Ode to Thich Nhat Hanh, Inspired by Earth Day

Aware that much suffering is caused by war and conflict, we are determined to cultivate nonviolence, compassion, and the insight of interbeing in our daily lives and promote peace education, mindful mediation, and reconciliation within families, communities, ethnic and religious groups, nations and the world. We are committed not to kill and not to let others kill. We will not support any act of killing in the world, in our thinking or in our way of life. We will diligently practice deep looking with our Sangha to discover better ways to protect life, prevent war and build peace.

~ Twelfth mindfulness training of the Order of Interbeing, Plum Village tradition of Zenmaster Thich Nhat Hanh




I was first introduced to the teachings of Zenmaster Thich Nhat Hanh as an undergraduate student in the late 90s, at McGill University’s School of Environment.

I had started taking a yoga class and fell in love with the practice. An anxiety-ridden college student with pretty low self-esteem, yoga was helping me to discover within myself a sense of inner peace that I had never known. In telling my cousin about this passion for yoga and my new discovery, he said, “There’s a book you have to read…” and wow, was he ever right!

Peace Every Step book coverThe book was Peace Is Every Step by Vietnamese Zenmaster Thich Nhat Hanh, and it has probably changed my life more than any other book I’ve ever read. When I read his words, that we can create peace in everything we do, from walking to breathing to the way we wash the dishes, my heart sang, “This is how I want to live my life!” This was so counter to the culture of being a university student, a place where people wore stress and overwork like a badge of honor, and where alcohol was the main outlet for this stress. This idea of another way of living, by creating peace in everything we do, was revolutionary to me. That little book has shaped the trajectory of my life ever since, taking me down a path to the Peace Corps, the peace education program at the University for Peace, becoming a yoga teacher, and my current work teaching peace studies and serving as the Director of Education for the Metta Center for Nonviolence.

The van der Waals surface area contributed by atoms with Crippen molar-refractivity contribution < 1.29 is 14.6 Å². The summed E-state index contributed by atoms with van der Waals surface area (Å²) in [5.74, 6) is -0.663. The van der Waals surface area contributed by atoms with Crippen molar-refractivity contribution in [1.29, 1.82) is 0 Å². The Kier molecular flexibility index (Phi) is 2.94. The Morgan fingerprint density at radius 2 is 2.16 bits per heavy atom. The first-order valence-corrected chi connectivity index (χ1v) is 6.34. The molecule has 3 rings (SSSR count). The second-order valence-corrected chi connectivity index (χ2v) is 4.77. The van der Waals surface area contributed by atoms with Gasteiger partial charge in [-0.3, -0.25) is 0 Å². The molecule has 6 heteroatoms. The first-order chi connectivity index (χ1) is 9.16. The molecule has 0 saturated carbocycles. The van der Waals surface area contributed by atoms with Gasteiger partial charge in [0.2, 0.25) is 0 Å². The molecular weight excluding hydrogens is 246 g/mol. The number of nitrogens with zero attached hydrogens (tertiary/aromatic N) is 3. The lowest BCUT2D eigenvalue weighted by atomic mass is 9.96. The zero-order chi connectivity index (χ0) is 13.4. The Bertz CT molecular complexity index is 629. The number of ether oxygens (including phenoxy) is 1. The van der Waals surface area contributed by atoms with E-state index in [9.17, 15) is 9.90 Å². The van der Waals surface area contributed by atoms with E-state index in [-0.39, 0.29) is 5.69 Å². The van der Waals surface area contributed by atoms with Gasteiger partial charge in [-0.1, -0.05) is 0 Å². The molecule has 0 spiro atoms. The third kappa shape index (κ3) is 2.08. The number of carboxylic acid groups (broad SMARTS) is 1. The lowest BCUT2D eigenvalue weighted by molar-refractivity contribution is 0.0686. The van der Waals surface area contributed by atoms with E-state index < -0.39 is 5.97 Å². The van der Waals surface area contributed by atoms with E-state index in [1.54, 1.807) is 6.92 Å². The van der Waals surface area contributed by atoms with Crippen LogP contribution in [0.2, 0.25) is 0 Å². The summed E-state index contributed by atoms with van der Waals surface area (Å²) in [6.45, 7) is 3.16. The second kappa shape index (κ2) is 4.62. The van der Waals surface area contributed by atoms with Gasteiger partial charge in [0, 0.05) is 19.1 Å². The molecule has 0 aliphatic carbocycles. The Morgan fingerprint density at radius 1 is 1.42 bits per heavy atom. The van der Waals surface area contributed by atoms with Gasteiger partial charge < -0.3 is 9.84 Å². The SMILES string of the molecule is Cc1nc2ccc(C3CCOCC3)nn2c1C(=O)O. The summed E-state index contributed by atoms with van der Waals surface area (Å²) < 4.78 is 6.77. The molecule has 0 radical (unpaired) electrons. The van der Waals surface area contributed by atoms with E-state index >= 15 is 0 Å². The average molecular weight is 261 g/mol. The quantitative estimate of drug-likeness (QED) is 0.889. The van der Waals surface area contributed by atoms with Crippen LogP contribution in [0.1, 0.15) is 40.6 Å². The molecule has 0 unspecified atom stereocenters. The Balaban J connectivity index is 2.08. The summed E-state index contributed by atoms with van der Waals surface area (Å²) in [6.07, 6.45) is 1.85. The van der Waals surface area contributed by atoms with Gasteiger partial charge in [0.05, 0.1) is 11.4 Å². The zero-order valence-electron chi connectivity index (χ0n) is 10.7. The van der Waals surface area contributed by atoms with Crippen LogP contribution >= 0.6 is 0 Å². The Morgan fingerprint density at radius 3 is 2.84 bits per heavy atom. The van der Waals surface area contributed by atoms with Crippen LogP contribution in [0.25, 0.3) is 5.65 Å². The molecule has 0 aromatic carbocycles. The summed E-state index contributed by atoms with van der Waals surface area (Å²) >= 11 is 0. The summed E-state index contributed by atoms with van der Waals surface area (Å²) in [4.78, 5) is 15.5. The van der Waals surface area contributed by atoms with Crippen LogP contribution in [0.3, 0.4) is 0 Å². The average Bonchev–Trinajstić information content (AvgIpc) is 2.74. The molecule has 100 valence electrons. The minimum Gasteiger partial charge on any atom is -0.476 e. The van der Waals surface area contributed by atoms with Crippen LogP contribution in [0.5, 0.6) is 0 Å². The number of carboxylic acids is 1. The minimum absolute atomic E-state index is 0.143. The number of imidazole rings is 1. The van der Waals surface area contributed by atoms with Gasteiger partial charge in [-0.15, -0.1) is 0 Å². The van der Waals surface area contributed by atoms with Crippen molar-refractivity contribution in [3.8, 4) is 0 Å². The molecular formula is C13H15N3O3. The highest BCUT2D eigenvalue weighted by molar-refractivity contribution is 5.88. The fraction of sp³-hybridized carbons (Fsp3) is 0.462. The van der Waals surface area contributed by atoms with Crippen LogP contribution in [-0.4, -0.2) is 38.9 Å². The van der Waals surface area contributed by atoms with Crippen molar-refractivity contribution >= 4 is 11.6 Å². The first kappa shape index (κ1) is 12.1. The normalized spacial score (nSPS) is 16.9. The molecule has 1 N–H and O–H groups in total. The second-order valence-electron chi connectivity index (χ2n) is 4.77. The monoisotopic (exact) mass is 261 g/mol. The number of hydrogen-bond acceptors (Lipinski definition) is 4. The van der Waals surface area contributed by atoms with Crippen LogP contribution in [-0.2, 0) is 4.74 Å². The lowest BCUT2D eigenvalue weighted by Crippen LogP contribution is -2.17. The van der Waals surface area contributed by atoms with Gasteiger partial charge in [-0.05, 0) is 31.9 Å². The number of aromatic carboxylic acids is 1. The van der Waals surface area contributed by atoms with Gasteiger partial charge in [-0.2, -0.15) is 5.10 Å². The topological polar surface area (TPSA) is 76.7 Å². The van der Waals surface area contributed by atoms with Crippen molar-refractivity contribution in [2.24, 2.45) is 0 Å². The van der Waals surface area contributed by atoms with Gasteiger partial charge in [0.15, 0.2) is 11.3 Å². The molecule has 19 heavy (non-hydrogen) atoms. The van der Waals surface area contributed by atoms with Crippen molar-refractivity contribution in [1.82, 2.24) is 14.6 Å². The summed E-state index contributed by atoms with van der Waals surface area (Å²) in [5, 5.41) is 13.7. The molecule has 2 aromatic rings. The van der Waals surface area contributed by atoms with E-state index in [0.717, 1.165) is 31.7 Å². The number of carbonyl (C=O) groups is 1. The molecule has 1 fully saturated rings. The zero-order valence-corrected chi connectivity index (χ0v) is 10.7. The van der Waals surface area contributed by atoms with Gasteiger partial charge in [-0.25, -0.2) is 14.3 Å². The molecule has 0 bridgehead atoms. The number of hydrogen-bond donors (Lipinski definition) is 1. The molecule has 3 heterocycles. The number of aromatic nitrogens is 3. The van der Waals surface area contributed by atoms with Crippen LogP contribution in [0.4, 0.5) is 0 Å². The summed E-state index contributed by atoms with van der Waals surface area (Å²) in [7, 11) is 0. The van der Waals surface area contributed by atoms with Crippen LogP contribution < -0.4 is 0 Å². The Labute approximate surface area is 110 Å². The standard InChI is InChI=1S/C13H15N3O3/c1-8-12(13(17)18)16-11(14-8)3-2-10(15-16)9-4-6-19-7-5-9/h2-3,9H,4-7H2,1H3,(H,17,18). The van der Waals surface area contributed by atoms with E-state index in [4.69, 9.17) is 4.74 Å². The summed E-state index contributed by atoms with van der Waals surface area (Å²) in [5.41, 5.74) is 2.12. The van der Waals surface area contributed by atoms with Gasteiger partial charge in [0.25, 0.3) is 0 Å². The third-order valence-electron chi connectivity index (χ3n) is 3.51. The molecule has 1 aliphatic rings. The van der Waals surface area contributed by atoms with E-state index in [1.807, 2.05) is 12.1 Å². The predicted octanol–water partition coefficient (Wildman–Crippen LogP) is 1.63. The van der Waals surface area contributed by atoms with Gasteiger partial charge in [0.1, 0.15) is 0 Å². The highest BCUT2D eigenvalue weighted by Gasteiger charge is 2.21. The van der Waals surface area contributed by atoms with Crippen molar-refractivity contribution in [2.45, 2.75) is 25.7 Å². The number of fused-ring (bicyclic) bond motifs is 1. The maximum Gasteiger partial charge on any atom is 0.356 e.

Thich Nhat Hanh has led an incredible life of peace activism. Thay, as he is affectionately called by his students (it means “teacher” in Vietnamese), ordained as a Buddhist monk when he was 16, and in the early 1960s founded the School of Youth for Social Service, a community development volunteer corps to help rebuild communities and provide basic services in wartorn Vietnam. Through his social action work outside the monastery, he founded the engaged Buddhism movement, based on the idea that Buddhist practitioners should be active in the woThich Nhat Hanhrld, relieving suffering and cultivating peace both in themselves and in the world, and that Buddhism is as much – if not more – about how we live our lives and how we engage in our world than the time we spend on a cushion or the sutras we study. Because SYSS was nonpartisan and did not take sides during the war, its members were very vulnerable to attacks and were targeted by both sides in the conflict.

Thay left Vietnam in the mid-sixties to go on a teaching tour in the US, speaking out against the war and calling for peace. There he met Martin Luther King, Jr., and urged him to come out against the war. King nominated him for the Nobel Peace Prize in 1967, and he was highly influential in King’s public stance against the war. In 1969, Thich Nhat Hanh was a delegate for the Paris Peace Talks, and in 1973, when the peace accords were signed, he was denied permission to return to his home and went into exile in France, where he still resides to this day, at the monastery he founded there, Plum Village. In November 2014, at the age of 89, Thay experienced a severe brain hemorrhage, and was just recently released from the hospital to continue rehabilitation at his home, which is very happy news!

I had the opportunity to be on retreat with Thay at Deer Park Monastery (2011 and 2013), and he taught me so much about the importance of presence in both teaching and peacemaking.